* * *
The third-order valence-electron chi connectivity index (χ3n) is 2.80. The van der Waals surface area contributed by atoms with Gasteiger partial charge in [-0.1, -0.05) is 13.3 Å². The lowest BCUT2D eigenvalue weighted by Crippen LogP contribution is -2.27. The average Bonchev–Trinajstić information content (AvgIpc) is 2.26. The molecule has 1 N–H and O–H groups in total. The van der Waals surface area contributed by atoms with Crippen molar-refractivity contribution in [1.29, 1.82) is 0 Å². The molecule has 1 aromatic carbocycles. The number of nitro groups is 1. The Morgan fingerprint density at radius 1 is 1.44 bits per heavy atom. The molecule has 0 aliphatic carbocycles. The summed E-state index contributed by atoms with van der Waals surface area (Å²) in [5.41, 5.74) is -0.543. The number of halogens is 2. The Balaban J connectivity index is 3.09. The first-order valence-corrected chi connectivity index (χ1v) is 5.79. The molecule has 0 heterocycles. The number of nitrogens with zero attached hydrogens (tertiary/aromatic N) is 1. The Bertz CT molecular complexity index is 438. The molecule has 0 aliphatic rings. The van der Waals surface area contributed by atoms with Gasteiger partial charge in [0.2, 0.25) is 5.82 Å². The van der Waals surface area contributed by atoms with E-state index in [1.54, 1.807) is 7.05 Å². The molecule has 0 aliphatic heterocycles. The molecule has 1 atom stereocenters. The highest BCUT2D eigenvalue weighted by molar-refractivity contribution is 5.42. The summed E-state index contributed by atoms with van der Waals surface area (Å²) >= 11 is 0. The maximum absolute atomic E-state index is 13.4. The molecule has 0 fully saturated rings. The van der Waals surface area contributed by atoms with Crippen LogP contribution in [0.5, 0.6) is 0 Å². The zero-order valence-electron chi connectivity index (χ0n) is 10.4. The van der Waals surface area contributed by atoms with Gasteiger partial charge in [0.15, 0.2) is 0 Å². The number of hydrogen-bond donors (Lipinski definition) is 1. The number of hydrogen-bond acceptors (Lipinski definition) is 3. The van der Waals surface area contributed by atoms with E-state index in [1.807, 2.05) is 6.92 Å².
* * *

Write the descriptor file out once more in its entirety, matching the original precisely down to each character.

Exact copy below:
The third-order valence-electron chi connectivity index (χ3n) is 2.80. The van der Waals surface area contributed by atoms with Gasteiger partial charge in [-0.1, -0.05) is 13.3 Å². The lowest BCUT2D eigenvalue weighted by Crippen LogP contribution is -2.27. The average Bonchev–Trinajstić information content (AvgIpc) is 2.26. The molecule has 1 N–H and O–H groups in total. The van der Waals surface area contributed by atoms with Crippen molar-refractivity contribution in [1.29, 1.82) is 0 Å². The molecule has 1 aromatic carbocycles. The number of nitro groups is 1. The Morgan fingerprint density at radius 1 is 1.44 bits per heavy atom. The molecule has 0 aliphatic carbocycles. The summed E-state index contributed by atoms with van der Waals surface area (Å²) in [5.41, 5.74) is -0.543. The number of halogens is 2. The Balaban J connectivity index is 3.09. The first-order valence-corrected chi connectivity index (χ1v) is 5.79. The molecule has 0 heterocycles. The number of nitrogens with zero attached hydrogens (tertiary/aromatic N) is 1. The Bertz CT molecular complexity index is 438. The molecule has 0 aliphatic rings. The van der Waals surface area contributed by atoms with Gasteiger partial charge in [0.2, 0.25) is 5.82 Å². The van der Waals surface area contributed by atoms with E-state index in [1.54, 1.807) is 7.05 Å². The molecule has 0 aliphatic heterocycles. The molecule has 1 atom stereocenters. The highest BCUT2D eigenvalue weighted by molar-refractivity contribution is 5.42. The summed E-state index contributed by atoms with van der Waals surface area (Å²) >= 11 is 0. The maximum absolute atomic E-state index is 13.4. The molecule has 0 fully saturated rings. The van der Waals surface area contributed by atoms with Crippen LogP contribution in [0.5, 0.6) is 0 Å². The zero-order valence-electron chi connectivity index (χ0n) is 10.4. The van der Waals surface area contributed by atoms with Gasteiger partial charge in [0.15, 0.2) is 0 Å². The number of hydrogen-bond donors (Lipinski definition) is 1. The number of hydrogen-bond acceptors (Lipinski definition) is 3. The van der Waals surface area contributed by atoms with E-state index in [1.807, 2.05) is 6.92 Å².